by Kendall Stearns
As a freshman walking down the halls, it was hard to avoid being swallowed by the raging sea of kids scurrying to their classes. Paintings and inspirational quotes plastered on the walls and doors helped keep my head above the waters, distracting me from flow of rushing students threatening to pull me under. As the weeks passed, the maze of hallways straightened out and my daily route from class to class burned itself permanently to the front of my brain. The children passing me in the hallways slowly morphed from man-eating fish into ordinary kids, simply trying to get to their classes on time. The posters and paintings changed too. It wasn’t like something out of Hogwarts. The posters never actually moved or sang. They were, however, certainly different from the first few times I saw them. Some would change frequently, switching almost every week into something else entirely. Others took their time, slowly transforming as the months went by. My favorite poster of all changes every day, exciting me with a completely different image each time I see it.
Whenever I pass room 117 on my way to math, I can’t help but linger at the door. Sometimes it’s held open allowing me to stare at my favorite poster plastered to its surface. Other times I can only catch a glimpse of it as a student pushes the door open and disappears inside the classroom. The poster may look ordinary to any usual passerby. To me however, that little square of paper means the world. I could stare at it forever, watching it change before my very eyes. Words sprawl out across its brightly colored surface, asking you to “meet who is responsible for your grade.” Below it your face peers back at you through a mirror glued to the bottom. The mirror isn’t really a mirror though. It is a cheap piece of reflective paper. The paper isn’t quite flat either, leaving your reflection to look more like a disfigured monster than your real self. But that’s my favorite part. Everytime I look into that “mirror” I don’t see myself like the poster wants me to. I see a mangled, distorted version of myself staring back at me. I see a monster. Everytime I pass the poster I see a new creature, each more horrendous than the last.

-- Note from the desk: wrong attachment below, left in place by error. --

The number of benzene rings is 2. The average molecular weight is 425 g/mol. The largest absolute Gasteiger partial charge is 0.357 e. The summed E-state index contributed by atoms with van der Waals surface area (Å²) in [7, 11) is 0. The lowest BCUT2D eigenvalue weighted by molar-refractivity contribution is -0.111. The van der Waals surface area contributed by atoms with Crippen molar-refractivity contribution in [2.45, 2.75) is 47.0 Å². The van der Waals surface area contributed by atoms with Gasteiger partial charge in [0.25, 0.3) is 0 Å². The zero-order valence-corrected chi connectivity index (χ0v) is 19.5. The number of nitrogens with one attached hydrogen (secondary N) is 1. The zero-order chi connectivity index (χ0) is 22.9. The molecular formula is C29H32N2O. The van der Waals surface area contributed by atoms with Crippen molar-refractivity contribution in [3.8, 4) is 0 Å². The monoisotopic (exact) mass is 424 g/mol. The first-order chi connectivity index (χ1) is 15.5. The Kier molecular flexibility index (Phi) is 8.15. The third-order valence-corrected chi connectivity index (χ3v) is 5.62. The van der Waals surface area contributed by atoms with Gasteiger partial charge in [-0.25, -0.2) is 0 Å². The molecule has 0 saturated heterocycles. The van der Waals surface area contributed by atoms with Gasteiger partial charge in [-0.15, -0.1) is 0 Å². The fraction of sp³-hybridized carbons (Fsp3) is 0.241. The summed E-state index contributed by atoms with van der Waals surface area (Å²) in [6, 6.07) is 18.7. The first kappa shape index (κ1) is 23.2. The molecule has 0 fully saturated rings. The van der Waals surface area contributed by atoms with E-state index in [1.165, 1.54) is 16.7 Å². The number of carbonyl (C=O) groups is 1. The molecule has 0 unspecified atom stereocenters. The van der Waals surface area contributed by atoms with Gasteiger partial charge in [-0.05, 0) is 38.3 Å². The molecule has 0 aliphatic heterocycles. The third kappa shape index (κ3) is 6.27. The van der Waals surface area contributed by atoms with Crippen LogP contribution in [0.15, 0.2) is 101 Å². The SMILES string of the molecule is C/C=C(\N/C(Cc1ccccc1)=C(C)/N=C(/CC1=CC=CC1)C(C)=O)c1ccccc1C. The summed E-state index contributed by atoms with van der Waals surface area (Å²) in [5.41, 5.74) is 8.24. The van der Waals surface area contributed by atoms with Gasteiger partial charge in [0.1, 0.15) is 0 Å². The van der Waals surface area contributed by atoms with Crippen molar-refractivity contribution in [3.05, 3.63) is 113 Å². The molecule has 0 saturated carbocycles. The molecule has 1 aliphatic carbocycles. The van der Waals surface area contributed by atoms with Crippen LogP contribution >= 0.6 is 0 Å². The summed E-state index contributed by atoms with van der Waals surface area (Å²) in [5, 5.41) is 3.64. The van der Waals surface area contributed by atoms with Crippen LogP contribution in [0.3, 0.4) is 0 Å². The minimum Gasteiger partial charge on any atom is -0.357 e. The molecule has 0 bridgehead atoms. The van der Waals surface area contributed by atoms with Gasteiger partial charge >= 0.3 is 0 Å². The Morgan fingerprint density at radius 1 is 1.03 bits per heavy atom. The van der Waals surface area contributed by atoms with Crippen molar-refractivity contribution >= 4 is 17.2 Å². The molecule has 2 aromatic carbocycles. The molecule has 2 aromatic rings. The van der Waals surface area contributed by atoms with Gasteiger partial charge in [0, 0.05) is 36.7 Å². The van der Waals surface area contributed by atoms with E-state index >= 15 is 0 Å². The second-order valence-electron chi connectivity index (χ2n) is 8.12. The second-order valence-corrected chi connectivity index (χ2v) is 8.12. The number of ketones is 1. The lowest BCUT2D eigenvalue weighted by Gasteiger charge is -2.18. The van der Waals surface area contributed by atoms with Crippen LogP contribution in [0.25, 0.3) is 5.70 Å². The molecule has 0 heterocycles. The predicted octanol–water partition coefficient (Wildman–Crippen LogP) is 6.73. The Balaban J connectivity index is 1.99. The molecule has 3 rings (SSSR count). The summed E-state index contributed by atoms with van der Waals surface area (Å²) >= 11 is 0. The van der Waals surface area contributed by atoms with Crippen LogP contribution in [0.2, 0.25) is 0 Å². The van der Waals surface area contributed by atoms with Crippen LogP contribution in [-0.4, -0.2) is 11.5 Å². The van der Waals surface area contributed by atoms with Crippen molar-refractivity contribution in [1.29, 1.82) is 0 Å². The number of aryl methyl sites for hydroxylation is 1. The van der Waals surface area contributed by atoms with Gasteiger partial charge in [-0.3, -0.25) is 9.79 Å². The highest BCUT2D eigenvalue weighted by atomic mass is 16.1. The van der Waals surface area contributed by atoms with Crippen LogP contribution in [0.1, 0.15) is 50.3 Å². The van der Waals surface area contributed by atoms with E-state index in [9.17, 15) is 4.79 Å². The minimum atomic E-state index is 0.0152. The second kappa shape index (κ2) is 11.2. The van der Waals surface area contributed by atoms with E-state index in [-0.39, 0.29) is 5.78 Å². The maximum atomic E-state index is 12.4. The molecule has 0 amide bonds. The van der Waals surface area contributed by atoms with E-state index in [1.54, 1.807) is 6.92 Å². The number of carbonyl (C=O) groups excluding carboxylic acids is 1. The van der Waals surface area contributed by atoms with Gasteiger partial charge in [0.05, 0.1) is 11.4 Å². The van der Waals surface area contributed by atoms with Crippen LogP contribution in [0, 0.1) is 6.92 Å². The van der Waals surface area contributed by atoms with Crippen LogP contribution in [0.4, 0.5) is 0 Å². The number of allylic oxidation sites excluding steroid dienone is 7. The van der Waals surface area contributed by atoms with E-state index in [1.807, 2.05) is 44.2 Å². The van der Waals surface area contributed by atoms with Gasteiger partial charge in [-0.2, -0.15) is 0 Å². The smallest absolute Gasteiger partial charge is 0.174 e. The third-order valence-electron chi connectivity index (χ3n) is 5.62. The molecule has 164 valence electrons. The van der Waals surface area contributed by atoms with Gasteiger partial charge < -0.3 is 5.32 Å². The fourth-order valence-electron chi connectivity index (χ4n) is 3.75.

It reminds me that the devilish image being trapped in the shiny paper is actually the one responsible for my grade, not me. I’m not the one who wants to go to bed at midnight after completing hours of homework. I’m not the one who is so stressed about an upcoming test that I can’t enjoy a moment of family time away from my textbook. No, that is all the work of the monster in the mirror. The hideous creature may get the job done, my grades reflecting the pain it put itself through. However, it shouldn’t have to be this way. In fact, this monster that the school created with its piles of homework and assignments shouldn’t exist in the first place. It should just be me in the mirror. The real me that doesn’t care about letters on a report card. Not the monster that would rather go a week without sleeping than get one bad grade. I’m not the only one living with the creature. I can see them around the school, sitting heavily on the shoulders other students. Looking into the mirror on that poster fascinates me for it is the only time I can see my own creature, perched there on my shoulders. Looking at the monster in the mirror can be scary at first, but the more you stare, the less horrifying it becomes. It changes from day to day, growing or shrinking depending on what the teachers feed it. It’s better to acknowledge its existence than pretend it doesn’t exist. So next time you pass by room 117, look into that wavy sheet of reflective paper. Really think about what you see because chances are, you too might catch a glimpse of the monster staring back.